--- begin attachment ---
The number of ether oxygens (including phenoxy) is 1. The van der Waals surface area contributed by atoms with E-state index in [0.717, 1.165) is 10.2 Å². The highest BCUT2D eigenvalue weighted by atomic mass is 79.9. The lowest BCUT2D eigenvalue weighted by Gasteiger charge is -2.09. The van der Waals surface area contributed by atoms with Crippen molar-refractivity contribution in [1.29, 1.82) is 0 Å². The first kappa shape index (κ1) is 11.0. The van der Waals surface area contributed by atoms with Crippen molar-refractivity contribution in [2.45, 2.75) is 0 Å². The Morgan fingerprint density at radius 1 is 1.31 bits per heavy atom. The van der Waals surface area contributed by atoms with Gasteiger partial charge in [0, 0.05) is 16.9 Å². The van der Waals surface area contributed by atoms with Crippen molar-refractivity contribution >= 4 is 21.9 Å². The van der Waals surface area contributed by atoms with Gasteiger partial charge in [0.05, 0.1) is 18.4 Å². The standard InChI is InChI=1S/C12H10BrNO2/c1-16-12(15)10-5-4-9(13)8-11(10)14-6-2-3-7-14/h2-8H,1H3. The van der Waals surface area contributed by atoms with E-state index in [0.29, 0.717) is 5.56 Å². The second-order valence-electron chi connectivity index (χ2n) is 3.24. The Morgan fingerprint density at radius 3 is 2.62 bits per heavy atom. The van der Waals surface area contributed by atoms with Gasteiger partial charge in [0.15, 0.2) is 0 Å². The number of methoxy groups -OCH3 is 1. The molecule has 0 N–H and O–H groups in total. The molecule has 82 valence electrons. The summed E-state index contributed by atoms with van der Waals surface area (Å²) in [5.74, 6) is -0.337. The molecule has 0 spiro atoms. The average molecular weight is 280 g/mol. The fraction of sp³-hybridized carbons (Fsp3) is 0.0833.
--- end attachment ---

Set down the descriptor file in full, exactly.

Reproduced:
The number of ether oxygens (including phenoxy) is 1. The van der Waals surface area contributed by atoms with E-state index in [0.717, 1.165) is 10.2 Å². The highest BCUT2D eigenvalue weighted by atomic mass is 79.9. The lowest BCUT2D eigenvalue weighted by Gasteiger charge is -2.09. The van der Waals surface area contributed by atoms with Crippen molar-refractivity contribution in [1.29, 1.82) is 0 Å². The first kappa shape index (κ1) is 11.0. The van der Waals surface area contributed by atoms with Crippen molar-refractivity contribution in [2.45, 2.75) is 0 Å². The Morgan fingerprint density at radius 1 is 1.31 bits per heavy atom. The van der Waals surface area contributed by atoms with Gasteiger partial charge in [0, 0.05) is 16.9 Å². The van der Waals surface area contributed by atoms with Crippen molar-refractivity contribution >= 4 is 21.9 Å². The van der Waals surface area contributed by atoms with Gasteiger partial charge in [0.05, 0.1) is 18.4 Å². The standard InChI is InChI=1S/C12H10BrNO2/c1-16-12(15)10-5-4-9(13)8-11(10)14-6-2-3-7-14/h2-8H,1H3. The van der Waals surface area contributed by atoms with E-state index in [0.29, 0.717) is 5.56 Å². The second-order valence-electron chi connectivity index (χ2n) is 3.24. The Morgan fingerprint density at radius 3 is 2.62 bits per heavy atom. The van der Waals surface area contributed by atoms with Gasteiger partial charge in [0.15, 0.2) is 0 Å². The number of methoxy groups -OCH3 is 1. The molecule has 0 N–H and O–H groups in total. The molecule has 82 valence electrons. The summed E-state index contributed by atoms with van der Waals surface area (Å²) in [5.74, 6) is -0.337. The molecule has 0 spiro atoms. The average molecular weight is 280 g/mol. The fraction of sp³-hybridized carbons (Fsp3) is 0.0833.